|Machine type||Shared-memory multi-vector processor.|
|Operating system||UNICOS (Cray Unix variant).|
|Compilers||Fortran 90, C, C++, Co-Array Fortran, UPC.|
|Vendors information Web page||www.cray.com/products/x1/|
|Year of introduction||2002.|
|Clock cycle||800 MHz|
|Theor. peak performance|
|Per Proc. (64 bits)||3.2/12.8 Gflop/s|
|Memory||<= 1 TB|
|No. of processors||16--64 (MSP, see below)|
The hardware structure of the Cray X1 is almost identical to that of the former Cray SV1ex (see the Disappeared Systems section). The clock frequency was raised from 500 to 800 MHz and the amount of memory and the bandwidth to the processors are increased. Each processor board contains 4 CPUs that can deliver a peak rate of 4 floating-point operations per cycle, amounting to a theoretical peak performance of 3.2 Gflop/s per CPU. However, 4 CPUs can be coupled across CPU boards in a configuration to form a so-called Multi Streaming Processor (MSP) resulting in a processing unit that has effectively a Theoretical Peak Performance of 12.8 Gflop/s. The reconfiguration into MSPs and/or single CPU combinations can be done dynamically as the workload dictates. The vector start-up time for the single CPUs is smaller than for MSPs, so for small vectors single CPUs might be preferable while for programs containing long vectors the MSPs should be of advantage. MSP mode is regarded as the standard mode of operation. This is also visible in the processor count given in the data sheets of Cray: the maximum number within one cabinet is 64 MSP processors. This is equivalent to 256 SSP processors. In the present Cray optimisation documentation it is said that the Cray Programming Environment is as yet not optimised for SSP processing which is not to say that suitable programs would not run efficiently in SSP mode.
The relative bandwidth both from memory to the CPU boards and from the cache to the CPUs has improved much in comparison to the predecessor SV1ex: from memory to the CPU board 5.3 8-byte operands can be transferred. From the cache the peak bandwidth to the CPUs is 12 8-byte operands, enough to sustain dyadic operations. The cache structure is rather complex each of the 4 SSPs on a board have their own 16 KB 2-way set-associative L1 data and instruction cache. The the L1 data cache only stores scalar data. The L2 cache is 2MB in size and is shared by the SSP processors on the CPU board.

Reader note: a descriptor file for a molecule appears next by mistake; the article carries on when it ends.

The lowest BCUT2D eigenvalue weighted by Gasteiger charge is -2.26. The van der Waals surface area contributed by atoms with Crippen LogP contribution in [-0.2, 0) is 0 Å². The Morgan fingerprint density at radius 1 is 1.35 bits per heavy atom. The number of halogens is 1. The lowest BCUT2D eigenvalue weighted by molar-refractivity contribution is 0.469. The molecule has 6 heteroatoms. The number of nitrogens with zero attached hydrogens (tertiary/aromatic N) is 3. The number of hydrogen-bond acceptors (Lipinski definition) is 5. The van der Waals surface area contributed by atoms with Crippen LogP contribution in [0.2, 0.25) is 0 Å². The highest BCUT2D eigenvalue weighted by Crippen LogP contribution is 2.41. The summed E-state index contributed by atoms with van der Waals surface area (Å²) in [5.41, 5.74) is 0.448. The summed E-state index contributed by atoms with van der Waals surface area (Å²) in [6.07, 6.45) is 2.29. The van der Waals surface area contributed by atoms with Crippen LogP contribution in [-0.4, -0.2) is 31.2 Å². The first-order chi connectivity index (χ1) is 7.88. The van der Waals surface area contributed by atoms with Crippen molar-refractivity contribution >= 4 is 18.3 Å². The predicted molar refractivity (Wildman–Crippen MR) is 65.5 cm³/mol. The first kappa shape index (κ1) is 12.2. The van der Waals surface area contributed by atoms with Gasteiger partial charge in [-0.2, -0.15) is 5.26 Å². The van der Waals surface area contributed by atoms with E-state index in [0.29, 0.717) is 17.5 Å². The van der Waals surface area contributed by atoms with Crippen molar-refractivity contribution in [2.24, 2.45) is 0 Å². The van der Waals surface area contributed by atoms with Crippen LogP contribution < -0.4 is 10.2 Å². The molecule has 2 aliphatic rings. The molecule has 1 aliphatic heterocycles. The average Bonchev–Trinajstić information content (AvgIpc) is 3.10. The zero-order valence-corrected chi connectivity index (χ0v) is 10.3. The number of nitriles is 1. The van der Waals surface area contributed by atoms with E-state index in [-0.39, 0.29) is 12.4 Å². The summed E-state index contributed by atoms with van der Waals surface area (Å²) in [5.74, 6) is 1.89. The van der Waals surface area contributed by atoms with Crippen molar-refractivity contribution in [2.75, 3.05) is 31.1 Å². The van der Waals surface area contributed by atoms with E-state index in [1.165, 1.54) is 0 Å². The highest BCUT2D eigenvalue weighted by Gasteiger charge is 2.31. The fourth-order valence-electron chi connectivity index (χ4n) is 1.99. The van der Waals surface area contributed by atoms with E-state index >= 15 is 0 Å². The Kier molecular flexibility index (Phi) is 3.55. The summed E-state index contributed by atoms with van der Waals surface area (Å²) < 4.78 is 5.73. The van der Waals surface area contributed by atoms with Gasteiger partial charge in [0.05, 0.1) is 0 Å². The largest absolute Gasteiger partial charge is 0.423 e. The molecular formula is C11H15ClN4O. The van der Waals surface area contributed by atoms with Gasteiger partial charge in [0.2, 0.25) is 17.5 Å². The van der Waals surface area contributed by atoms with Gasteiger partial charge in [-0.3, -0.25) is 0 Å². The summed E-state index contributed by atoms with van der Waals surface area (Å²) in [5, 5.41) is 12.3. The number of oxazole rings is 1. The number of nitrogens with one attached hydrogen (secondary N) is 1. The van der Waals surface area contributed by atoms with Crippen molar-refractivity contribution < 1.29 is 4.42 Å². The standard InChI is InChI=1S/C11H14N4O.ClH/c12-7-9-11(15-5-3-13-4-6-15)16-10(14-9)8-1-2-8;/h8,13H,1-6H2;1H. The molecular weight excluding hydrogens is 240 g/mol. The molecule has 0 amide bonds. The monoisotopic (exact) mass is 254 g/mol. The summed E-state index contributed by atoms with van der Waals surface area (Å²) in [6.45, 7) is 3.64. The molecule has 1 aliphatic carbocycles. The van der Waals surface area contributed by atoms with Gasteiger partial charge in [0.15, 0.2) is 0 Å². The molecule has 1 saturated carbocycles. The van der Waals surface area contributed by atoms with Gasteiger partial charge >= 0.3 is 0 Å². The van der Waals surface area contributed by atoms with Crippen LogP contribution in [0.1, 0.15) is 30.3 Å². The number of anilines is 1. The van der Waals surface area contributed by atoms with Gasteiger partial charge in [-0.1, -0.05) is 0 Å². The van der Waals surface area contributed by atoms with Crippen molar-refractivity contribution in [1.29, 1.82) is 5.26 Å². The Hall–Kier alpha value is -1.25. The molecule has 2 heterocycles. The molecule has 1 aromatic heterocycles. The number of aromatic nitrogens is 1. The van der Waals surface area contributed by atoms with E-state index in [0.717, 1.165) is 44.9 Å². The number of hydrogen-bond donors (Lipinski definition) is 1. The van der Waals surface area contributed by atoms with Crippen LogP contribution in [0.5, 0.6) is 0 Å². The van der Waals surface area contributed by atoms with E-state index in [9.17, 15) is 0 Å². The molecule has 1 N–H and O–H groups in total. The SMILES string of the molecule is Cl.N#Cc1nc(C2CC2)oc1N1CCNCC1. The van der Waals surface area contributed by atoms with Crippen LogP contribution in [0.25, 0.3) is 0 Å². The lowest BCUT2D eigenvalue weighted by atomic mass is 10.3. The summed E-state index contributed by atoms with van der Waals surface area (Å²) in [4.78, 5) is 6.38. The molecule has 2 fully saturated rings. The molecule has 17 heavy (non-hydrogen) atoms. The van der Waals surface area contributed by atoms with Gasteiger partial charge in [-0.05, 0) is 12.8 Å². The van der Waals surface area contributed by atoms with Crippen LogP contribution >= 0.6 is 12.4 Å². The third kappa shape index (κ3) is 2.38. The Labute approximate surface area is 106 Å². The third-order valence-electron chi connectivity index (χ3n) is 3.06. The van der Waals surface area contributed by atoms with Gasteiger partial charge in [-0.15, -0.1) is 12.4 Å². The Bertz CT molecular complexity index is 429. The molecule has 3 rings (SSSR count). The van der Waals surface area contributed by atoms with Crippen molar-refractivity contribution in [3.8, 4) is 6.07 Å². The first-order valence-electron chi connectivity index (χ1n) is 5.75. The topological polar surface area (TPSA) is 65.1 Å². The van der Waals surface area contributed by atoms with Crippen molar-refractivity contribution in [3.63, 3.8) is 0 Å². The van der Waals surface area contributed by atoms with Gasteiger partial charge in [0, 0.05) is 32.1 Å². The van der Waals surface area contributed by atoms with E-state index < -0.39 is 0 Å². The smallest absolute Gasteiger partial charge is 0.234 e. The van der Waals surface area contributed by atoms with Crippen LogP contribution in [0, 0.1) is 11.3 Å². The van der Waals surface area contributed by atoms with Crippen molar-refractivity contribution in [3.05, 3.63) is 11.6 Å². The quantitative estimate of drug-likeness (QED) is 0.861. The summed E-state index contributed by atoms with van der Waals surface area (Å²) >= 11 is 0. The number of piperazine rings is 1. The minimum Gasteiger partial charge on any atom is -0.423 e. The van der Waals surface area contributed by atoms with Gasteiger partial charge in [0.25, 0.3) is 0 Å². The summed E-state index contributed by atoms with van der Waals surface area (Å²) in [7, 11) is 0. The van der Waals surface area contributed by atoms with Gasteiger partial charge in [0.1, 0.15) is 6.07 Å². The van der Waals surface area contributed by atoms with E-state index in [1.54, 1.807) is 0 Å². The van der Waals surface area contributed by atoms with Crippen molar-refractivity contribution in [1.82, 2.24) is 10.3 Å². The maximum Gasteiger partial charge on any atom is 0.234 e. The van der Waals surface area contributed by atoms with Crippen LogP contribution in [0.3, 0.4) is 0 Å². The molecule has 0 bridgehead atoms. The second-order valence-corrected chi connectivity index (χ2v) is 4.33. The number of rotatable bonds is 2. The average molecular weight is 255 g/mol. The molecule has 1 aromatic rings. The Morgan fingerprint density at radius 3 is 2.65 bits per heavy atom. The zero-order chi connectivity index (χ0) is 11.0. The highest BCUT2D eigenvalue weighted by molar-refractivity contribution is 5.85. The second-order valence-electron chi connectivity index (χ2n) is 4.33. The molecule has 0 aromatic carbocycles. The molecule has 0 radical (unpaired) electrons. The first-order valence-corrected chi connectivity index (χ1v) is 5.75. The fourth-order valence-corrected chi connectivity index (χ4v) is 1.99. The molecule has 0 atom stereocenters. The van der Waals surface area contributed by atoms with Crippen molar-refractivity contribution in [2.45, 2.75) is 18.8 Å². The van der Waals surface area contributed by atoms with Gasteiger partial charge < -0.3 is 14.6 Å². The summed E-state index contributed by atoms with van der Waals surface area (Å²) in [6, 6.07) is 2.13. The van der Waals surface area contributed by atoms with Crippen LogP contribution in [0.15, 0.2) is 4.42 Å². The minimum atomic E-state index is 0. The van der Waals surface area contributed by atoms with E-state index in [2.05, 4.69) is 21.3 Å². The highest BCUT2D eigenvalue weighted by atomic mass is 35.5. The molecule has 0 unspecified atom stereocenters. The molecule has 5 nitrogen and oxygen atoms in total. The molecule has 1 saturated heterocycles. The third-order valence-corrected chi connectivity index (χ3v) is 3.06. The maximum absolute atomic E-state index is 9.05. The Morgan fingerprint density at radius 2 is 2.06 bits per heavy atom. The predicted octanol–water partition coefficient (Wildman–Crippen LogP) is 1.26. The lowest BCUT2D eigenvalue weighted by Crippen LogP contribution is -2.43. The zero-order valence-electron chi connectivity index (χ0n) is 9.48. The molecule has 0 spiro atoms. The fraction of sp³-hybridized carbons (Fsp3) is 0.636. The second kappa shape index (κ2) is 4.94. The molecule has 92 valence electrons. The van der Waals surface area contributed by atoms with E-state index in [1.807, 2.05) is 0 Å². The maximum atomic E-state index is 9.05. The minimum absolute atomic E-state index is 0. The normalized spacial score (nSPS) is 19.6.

New features that are less visible to the user are adherence to the IEEE 754
floating-point standard arithmetic and a new vector instruction set that can
make better use of the new features like caches and addressability and
synchronisation of remote nodes. This is because every cabinet can be regarded
as a node in a cluster of which a maximum of 64 can be configured in what is
called a modified 2-D torus topology. Cray itself regards a board with 4 MSPs
as a ``node''. Each node has two connections to the outside world. Odd and even
nodes are connected in pairs and the other connection from the board is
connected via a switch to the other boards. Thus requiring at most two hops to
reach any other MSP in the cabinet. The aggregate bandwidth in such a fully
populated cabinet is 400 GB/s. Multi-cabinet configurations are extending the
2-D torus into a 3-D torus structure much like the late
Cray T3E. Latency and bandwidth data for
point-to-point communication are not provided but various measurements in an
MPI environment have been done, see the Measured Performances below.
On a 4-SSP CPU board OpenMP can be employed. When accessing other CPU boards one can use Cray's shmem library for one-sided communication, MPI, Co-Array Fortran, etc.
In  a speed of 5895 Gflop/s is
reported for solving a 494,592-order linear system on a 504-(MSP)processor
machine at Oak Ridge National Laboratory. This amounts to an efficiency of 91%.
A more extensive evaluation of the ORNL system is reported in . Here a point-to-point bandwidth of 13.9 GB/s was found within a 4-MSP node and 11.9 GB/s between nodes. MPI latencies for small messages were 8.2 and 8.6 µs, respectively. For shmem and Co-Array Fortran the latencies were only 3.8 and 3.0 µs.